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Police Officer Finds Peace Through Sailing, Hopes Others Will As Well

 Marlon Harvey of Beverly is the founder of the Chicago Police Sailing Association. He is also behind the Gold Star Regatta, which begins at 10:30 a.m. Saturday at the Jackson Park Yacht Club.
Chicago Police Sailing Association
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JACKSON PARK — It's not uncommon for off-duty police officers to join a bowling league or softball team, but Marlon Harvey thinks his fellow officers ought to consider sailing as well.

Harvey is a 30-year veteran of the Chicago Police Department. The Beverly resident works as a mounted patrolman and has been sailing for more than a decade at the Jackson Park Yacht Club, near the department's stables.

"When I am out here sailing, I call it my religion. It is very peaceful," Harvey said Tuesday. "The water, the wind — you just forget everything."

Harvey started the Chicago Police Sailing Association in March 2016 in the hope of encouraging more law enforcement officials to take up the pastime. He's hoping to further this cause with the Gold Star Regatta.

About 30 sailboats are expected to participate in the inaugural race that begins at 10:30 a.m. Saturday from the club in Jackson Park. Two races are available to entrants — a distance race and a buoy race, said Karen Harris, the commodore in Jackson Park.

A party after the race will be held at 2 p.m. with beverages, local food trucks and entertainment for children. Proceeds from the regatta are slated for police charities, including the Brotherhood for the Fallen, the Chicago Police Memorial Foundation and the 100 Club of Chicago.

The Maggie Marie is the name of Marlon Harvey's sailboat. The 35-foot boat will have a crew made up entirely of law enforcement officials Saturday during the Gold Star Regatta. [DNAinfo/Howard A. Ludwig]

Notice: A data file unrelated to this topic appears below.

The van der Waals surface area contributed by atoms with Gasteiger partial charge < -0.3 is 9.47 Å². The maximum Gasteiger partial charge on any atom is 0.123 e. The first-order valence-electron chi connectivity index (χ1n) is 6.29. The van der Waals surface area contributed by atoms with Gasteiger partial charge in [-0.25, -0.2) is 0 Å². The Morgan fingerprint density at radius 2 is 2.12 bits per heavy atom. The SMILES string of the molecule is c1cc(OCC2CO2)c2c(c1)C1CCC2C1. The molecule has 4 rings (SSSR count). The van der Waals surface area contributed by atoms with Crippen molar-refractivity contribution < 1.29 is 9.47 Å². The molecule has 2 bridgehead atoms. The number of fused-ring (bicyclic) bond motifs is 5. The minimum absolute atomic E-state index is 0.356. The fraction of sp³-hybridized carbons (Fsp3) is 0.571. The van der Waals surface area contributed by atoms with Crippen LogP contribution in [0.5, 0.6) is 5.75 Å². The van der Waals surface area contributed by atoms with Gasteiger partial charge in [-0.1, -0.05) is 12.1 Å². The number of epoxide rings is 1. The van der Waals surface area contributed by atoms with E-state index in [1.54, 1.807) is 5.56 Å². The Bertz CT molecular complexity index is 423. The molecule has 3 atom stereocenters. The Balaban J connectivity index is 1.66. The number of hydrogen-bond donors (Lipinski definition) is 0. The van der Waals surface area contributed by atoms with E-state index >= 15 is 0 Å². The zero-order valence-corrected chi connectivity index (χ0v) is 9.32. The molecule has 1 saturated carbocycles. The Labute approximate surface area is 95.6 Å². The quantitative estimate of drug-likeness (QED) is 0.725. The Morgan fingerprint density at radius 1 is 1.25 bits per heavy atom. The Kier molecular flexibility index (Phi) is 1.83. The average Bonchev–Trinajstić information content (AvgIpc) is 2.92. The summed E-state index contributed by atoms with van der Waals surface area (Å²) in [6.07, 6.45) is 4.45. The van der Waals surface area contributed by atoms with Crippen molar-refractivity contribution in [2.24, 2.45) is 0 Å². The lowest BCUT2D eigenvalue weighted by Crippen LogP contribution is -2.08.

Those not racing can sponsor a boat, and Harvey encouraged his supporters to look no further than the Maggie Marie — a 35-foot sailboat named for his mother, grandmother and granddaughter.

Harvey's boat will feature a seven-member crew made up entirely of law enforcement officials. Besides himself, there are also two Chicago police sergeants, two patrolmen, a retired officer and an officer in the Cook County Sheriff’s Office.

Harvey said the sailing community is very supportive of law enforcement overall. By Wednesday afternoon, $2,725 had been raised for the race.

"He's nervous, but I'm calm. It's such a great cause," Harris said of the race Harvey has dedicated to the late James Webb, who served as commodore in Jackson Park before he died in May.

Marlon Harvey of Beverly has been actively sailing for more than a decade. He started the Chicago Police Sailing Association in March 2016 and hopes his fellow police officers take up the pastime. [DNAinfo/Howard A. Ludwig]

Another boat participating in the regatta will be crewed by military veterans. And Harvey is hoping a boat from the Chicago Fire Department will register this year or next year to build on the natural rivalry with police.

Harvey was introduced to sailing by a fellow police officer. Soon he was spending his free time at the yacht club, volunteering as a crew member for four or five boats. He bought his own boat in 2008.

He's on his third boat now and said it's a common misconception that sailing is something that only the elite can enjoy. In fact, he said, sailors are always looking for free help, and experience typically isn't required.

Karen Harris is the commodore of the Jackson Park Yacht Club. Marlon Harvey is a member of the South Side club and started the Chicago Police Sailing Association. [DNAinfo/Howard A. Ludwig]

"A lot of what I am doing is to show that this is something you can do. It is within your reach," said Harvey, who was raised in Grand Crossing and later Morgan Park.

Harvey said those interested can check out "intramural races" Wednesday nights. These casual races among club members often have boats willing to take curious sailors out on the water. And after docking, a "beer can" or post-race party is enjoyed by all.

"It's a good way to just get your introduction," Harris said.